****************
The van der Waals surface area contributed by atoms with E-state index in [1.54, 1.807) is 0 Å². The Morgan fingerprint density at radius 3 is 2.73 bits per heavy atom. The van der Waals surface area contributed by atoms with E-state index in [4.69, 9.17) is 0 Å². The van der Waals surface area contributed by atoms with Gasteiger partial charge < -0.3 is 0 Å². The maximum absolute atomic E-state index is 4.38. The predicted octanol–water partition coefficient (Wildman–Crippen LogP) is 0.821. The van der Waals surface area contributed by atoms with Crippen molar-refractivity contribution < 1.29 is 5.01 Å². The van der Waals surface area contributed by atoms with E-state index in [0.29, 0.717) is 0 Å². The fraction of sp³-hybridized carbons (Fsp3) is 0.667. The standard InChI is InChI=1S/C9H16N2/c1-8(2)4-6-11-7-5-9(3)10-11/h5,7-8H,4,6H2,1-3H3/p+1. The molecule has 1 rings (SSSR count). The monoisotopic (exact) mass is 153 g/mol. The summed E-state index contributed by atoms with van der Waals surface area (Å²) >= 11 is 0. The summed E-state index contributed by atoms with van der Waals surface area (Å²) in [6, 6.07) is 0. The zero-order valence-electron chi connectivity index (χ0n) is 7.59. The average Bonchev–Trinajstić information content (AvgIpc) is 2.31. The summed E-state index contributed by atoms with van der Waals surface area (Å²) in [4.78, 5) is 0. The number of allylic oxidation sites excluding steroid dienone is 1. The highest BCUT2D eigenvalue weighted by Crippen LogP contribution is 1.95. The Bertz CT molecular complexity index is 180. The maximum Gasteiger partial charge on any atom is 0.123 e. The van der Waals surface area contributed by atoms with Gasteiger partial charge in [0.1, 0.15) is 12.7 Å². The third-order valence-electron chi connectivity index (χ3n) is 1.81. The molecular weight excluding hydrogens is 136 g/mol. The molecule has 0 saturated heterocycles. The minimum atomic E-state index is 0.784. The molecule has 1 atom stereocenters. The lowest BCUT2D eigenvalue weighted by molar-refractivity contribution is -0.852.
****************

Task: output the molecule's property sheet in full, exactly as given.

The van der Waals surface area contributed by atoms with E-state index in [1.54, 1.807) is 0 Å². The Morgan fingerprint density at radius 3 is 2.73 bits per heavy atom. The van der Waals surface area contributed by atoms with E-state index in [4.69, 9.17) is 0 Å². The van der Waals surface area contributed by atoms with Gasteiger partial charge < -0.3 is 0 Å². The maximum absolute atomic E-state index is 4.38. The predicted octanol–water partition coefficient (Wildman–Crippen LogP) is 0.821. The van der Waals surface area contributed by atoms with Crippen molar-refractivity contribution < 1.29 is 5.01 Å². The van der Waals surface area contributed by atoms with E-state index in [0.29, 0.717) is 0 Å². The fraction of sp³-hybridized carbons (Fsp3) is 0.667. The standard InChI is InChI=1S/C9H16N2/c1-8(2)4-6-11-7-5-9(3)10-11/h5,7-8H,4,6H2,1-3H3/p+1. The molecule has 1 rings (SSSR count). The monoisotopic (exact) mass is 153 g/mol. The summed E-state index contributed by atoms with van der Waals surface area (Å²) >= 11 is 0. The summed E-state index contributed by atoms with van der Waals surface area (Å²) in [6, 6.07) is 0. The zero-order valence-electron chi connectivity index (χ0n) is 7.59. The average Bonchev–Trinajstić information content (AvgIpc) is 2.31. The summed E-state index contributed by atoms with van der Waals surface area (Å²) in [4.78, 5) is 0. The number of allylic oxidation sites excluding steroid dienone is 1. The highest BCUT2D eigenvalue weighted by Crippen LogP contribution is 1.95. The Bertz CT molecular complexity index is 180. The maximum Gasteiger partial charge on any atom is 0.123 e. The van der Waals surface area contributed by atoms with Gasteiger partial charge in [0.1, 0.15) is 12.7 Å². The third-order valence-electron chi connectivity index (χ3n) is 1.81. The molecular weight excluding hydrogens is 136 g/mol. The molecule has 0 saturated heterocycles. The minimum atomic E-state index is 0.784. The molecule has 1 atom stereocenters. The lowest BCUT2D eigenvalue weighted by molar-refractivity contribution is -0.852.